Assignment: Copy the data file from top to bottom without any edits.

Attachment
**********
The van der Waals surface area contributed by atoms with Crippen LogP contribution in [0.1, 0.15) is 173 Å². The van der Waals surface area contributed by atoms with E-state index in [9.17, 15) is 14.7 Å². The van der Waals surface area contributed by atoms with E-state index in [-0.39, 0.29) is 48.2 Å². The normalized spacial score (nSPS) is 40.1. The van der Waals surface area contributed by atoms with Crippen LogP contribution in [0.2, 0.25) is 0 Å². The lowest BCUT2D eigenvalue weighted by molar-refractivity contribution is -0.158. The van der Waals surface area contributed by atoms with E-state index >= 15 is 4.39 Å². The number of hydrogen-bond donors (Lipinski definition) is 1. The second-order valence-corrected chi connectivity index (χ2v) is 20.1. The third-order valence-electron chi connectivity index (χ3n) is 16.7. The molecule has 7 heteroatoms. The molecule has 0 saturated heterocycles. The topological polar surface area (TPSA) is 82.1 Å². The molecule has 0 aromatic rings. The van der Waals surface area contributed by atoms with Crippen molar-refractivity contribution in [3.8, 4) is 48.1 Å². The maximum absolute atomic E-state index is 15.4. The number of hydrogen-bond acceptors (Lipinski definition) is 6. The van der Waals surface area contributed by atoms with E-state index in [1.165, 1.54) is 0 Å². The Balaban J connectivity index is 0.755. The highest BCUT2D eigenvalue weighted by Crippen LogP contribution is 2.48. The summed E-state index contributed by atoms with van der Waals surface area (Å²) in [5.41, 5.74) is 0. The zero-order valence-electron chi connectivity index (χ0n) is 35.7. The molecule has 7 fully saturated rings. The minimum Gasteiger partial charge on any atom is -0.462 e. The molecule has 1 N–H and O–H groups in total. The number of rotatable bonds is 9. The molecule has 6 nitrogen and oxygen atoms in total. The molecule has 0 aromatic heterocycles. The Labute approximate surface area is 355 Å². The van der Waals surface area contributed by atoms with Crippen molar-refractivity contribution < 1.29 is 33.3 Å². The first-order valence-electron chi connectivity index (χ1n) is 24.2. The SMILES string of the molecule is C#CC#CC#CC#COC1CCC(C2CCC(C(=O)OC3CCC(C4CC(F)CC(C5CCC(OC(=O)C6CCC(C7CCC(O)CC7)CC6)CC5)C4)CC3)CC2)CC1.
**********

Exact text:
The van der Waals surface area contributed by atoms with Crippen LogP contribution in [0.1, 0.15) is 173 Å². The van der Waals surface area contributed by atoms with E-state index in [9.17, 15) is 14.7 Å². The van der Waals surface area contributed by atoms with E-state index in [-0.39, 0.29) is 48.2 Å². The normalized spacial score (nSPS) is 40.1. The van der Waals surface area contributed by atoms with Crippen LogP contribution in [0.2, 0.25) is 0 Å². The lowest BCUT2D eigenvalue weighted by molar-refractivity contribution is -0.158. The van der Waals surface area contributed by atoms with E-state index >= 15 is 4.39 Å². The number of hydrogen-bond donors (Lipinski definition) is 1. The second-order valence-corrected chi connectivity index (χ2v) is 20.1. The third-order valence-electron chi connectivity index (χ3n) is 16.7. The molecule has 7 heteroatoms. The molecule has 0 saturated heterocycles. The topological polar surface area (TPSA) is 82.1 Å². The molecule has 0 aromatic rings. The van der Waals surface area contributed by atoms with Crippen molar-refractivity contribution in [3.8, 4) is 48.1 Å². The maximum absolute atomic E-state index is 15.4. The number of hydrogen-bond acceptors (Lipinski definition) is 6. The van der Waals surface area contributed by atoms with E-state index in [1.165, 1.54) is 0 Å². The Balaban J connectivity index is 0.755. The highest BCUT2D eigenvalue weighted by Crippen LogP contribution is 2.48. The summed E-state index contributed by atoms with van der Waals surface area (Å²) in [5.41, 5.74) is 0. The zero-order valence-electron chi connectivity index (χ0n) is 35.7. The molecule has 7 fully saturated rings. The minimum Gasteiger partial charge on any atom is -0.462 e. The molecule has 1 N–H and O–H groups in total. The number of rotatable bonds is 9. The molecule has 6 nitrogen and oxygen atoms in total. The molecule has 0 aromatic heterocycles. The Labute approximate surface area is 355 Å². The van der Waals surface area contributed by atoms with Crippen molar-refractivity contribution < 1.29 is 33.3 Å². The first-order valence-electron chi connectivity index (χ1n) is 24.2. The SMILES string of the molecule is C#CC#CC#CC#COC1CCC(C2CCC(C(=O)OC3CCC(C4CC(F)CC(C5CCC(OC(=O)C6CCC(C7CCC(O)CC7)CC6)CC5)C4)CC3)CC2)CC1.